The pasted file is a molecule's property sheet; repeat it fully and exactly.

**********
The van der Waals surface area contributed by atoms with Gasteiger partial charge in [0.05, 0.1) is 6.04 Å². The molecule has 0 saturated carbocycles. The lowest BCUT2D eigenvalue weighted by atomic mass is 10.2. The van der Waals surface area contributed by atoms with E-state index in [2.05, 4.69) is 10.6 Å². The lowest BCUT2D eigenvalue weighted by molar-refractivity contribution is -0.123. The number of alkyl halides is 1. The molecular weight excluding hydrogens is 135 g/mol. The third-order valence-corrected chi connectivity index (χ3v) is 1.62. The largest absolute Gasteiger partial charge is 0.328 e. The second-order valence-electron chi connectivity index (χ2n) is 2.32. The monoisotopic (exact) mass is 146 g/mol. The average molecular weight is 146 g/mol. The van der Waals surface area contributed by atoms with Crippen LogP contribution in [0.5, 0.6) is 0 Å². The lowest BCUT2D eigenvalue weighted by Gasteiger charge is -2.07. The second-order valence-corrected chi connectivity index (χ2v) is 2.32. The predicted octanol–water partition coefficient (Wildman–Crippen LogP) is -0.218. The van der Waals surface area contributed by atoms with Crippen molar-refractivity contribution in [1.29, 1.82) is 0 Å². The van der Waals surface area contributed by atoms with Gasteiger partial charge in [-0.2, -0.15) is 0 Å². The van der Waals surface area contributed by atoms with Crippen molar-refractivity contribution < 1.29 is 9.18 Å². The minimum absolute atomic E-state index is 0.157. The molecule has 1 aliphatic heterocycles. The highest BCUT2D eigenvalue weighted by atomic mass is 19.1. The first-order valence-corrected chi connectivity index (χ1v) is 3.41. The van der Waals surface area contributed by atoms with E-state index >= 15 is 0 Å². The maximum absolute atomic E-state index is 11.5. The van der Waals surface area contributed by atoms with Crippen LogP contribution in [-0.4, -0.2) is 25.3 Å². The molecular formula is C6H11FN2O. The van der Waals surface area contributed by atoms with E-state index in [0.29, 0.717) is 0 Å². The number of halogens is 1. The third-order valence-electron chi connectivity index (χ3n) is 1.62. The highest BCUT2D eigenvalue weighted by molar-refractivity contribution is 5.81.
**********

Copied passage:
The van der Waals surface area contributed by atoms with Gasteiger partial charge in [0.05, 0.1) is 6.04 Å². The molecule has 0 saturated carbocycles. The lowest BCUT2D eigenvalue weighted by atomic mass is 10.2. The van der Waals surface area contributed by atoms with E-state index in [2.05, 4.69) is 10.6 Å². The lowest BCUT2D eigenvalue weighted by molar-refractivity contribution is -0.123. The number of alkyl halides is 1. The molecular weight excluding hydrogens is 135 g/mol. The third-order valence-corrected chi connectivity index (χ3v) is 1.62. The largest absolute Gasteiger partial charge is 0.328 e. The second-order valence-electron chi connectivity index (χ2n) is 2.32. The monoisotopic (exact) mass is 146 g/mol. The average molecular weight is 146 g/mol. The van der Waals surface area contributed by atoms with Crippen LogP contribution in [0.5, 0.6) is 0 Å². The lowest BCUT2D eigenvalue weighted by Gasteiger charge is -2.07. The second-order valence-corrected chi connectivity index (χ2v) is 2.32. The predicted octanol–water partition coefficient (Wildman–Crippen LogP) is -0.218. The van der Waals surface area contributed by atoms with Crippen molar-refractivity contribution in [1.29, 1.82) is 0 Å². The van der Waals surface area contributed by atoms with Gasteiger partial charge in [-0.2, -0.15) is 0 Å². The van der Waals surface area contributed by atoms with Crippen molar-refractivity contribution < 1.29 is 9.18 Å². The minimum absolute atomic E-state index is 0.157. The molecule has 1 aliphatic heterocycles. The highest BCUT2D eigenvalue weighted by atomic mass is 19.1. The first-order valence-corrected chi connectivity index (χ1v) is 3.41. The van der Waals surface area contributed by atoms with E-state index >= 15 is 0 Å². The maximum absolute atomic E-state index is 11.5. The van der Waals surface area contributed by atoms with Crippen LogP contribution in [-0.4, -0.2) is 25.3 Å². The molecular formula is C6H11FN2O. The van der Waals surface area contributed by atoms with E-state index in [0.29, 0.717) is 0 Å². The number of halogens is 1. The third-order valence-electron chi connectivity index (χ3n) is 1.62. The highest BCUT2D eigenvalue weighted by molar-refractivity contribution is 5.81.